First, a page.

The US took aim against India's emergence as "a significant exporter for rice and wheat" in the international market.

Effectively, the US sharply differed with India on both methodology and the data. For example, India has provided its notifications in dollars while the US said the data must be in Indian rupees which would reflect the inflation between 1986-88 and 2013.

The US used value of production for calculating the overall quantity of support. The Indian notifications are based on what is procured for the public distribution support (PDS).

"The United States expects our trading partners to comply with the reporting requirements they agreed to when joining the WTO," said the US Trade Representative Ambassador Robert Lighthizer on 9 May.

"India represents a massive market, and we want greater access for US products, but India must [be] transparent about their practices," said the US Agriculture Secretary Sonny Perdue.

In sharp response to the US counter-notification,  India's trade envoy Ambassador J S Deepak said that "India has already rejected it because of the flawed assumptions and erroneous methodologies used by the US for its calculations."

"During my meeting with US chief agriculture negotiator Ambassador Gregg Doud in Geneva on 4 May, I told him categorically the US counter notification is baseless."

The Indian trade envoy informed the US that its analysis and data are based on what US commodity groups had provided. Prior to the meeting with the US chief agriculture negotiator, a commodity trade lobbyist had already provided the data and conclusions to India (see:

Besides, "I asked the US to submit its notification before finding fault with other countries' notifications," Ambassador Deepak said.

"The US counter-notification vindicates why the US had blocked India's core demand for the permanent solution for public stockholding programs at Buenos Aires last December," said an agriculture trade analyst from Paris, who asked not to be quoted.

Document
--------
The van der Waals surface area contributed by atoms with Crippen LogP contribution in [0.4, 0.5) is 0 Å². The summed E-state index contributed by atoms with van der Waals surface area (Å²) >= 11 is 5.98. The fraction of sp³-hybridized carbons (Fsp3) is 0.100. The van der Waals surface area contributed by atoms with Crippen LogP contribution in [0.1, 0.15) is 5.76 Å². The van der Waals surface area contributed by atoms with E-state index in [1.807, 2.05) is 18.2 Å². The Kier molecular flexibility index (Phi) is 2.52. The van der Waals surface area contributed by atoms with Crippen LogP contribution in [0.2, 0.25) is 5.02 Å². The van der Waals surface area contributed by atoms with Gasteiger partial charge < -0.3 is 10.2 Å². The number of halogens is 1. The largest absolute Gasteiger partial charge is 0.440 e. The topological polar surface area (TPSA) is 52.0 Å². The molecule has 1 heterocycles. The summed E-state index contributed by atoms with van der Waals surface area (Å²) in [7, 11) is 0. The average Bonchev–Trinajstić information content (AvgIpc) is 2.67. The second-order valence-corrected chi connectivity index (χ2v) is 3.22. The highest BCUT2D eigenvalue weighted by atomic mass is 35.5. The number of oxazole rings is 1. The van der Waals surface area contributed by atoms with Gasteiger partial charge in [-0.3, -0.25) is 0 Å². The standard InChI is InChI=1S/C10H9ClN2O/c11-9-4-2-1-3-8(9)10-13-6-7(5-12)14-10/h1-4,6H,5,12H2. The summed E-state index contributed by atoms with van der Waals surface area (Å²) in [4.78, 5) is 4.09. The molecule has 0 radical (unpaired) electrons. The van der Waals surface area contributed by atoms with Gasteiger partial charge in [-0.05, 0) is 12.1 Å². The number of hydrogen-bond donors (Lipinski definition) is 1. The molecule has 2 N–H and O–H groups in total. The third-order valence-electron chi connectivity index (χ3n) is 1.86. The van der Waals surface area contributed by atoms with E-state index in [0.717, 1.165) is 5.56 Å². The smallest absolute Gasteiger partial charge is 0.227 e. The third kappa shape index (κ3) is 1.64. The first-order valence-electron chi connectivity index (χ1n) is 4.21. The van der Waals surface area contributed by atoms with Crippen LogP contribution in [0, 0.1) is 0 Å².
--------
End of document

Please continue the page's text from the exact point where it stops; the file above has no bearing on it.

"The US agriculture secretary's statement makes it clear that Washington wants to capture the Indian market for wheat and rice," the analyst argued.

For the past six years, Indonesia, on behalf of the G33 developing countries in which India and China are key members, demanded that the calculation for the market price support based on the external reference price of 1986-88 must be changed to reflect the price inflation and the rising population of poor people in developing countries.

The G33 also demanded that the market price support programs for cereals must be included in the green box payments which are exempt from reduction commitments.

"The WTO's "Green Box" which is meant to hold non-trade-distorting subsidies, is now home to about $120 billion of the $130 billion in [US] nutrition programs and farm supports," said Timothy A. Wise, an academic at Tufts University. "This dwarfs India's commitments," he argued in his 2013 article - "Why WTO needs a Hypocrisy Clause."

On 25 October 2017, the Indian trade envoy had said the Agreement on Agriculture "is skewed in favour of a few developed members and provides considerable space and flexibility for them to provide (farm) subsidies and further, to concentrate (farm) subsidies on a few products."

In short, the US, which has systematically killed the permanent solution at the Buenos Aires meeting and later embarked on a mission to finish off the Appellate Body by blocking the selection process for filling three vacancies, is now pursuing an agenda to force developing countries to proceed according to the Uruguay Round commitments that are found to be flawed and tilted in favour of the developed countries.

The developing countries thus now face another battle with the US that is targeting the public support programs based on market price support arrangements. After killing the Doha Round, the US seems determined to make permanent the skewed UR disciplines.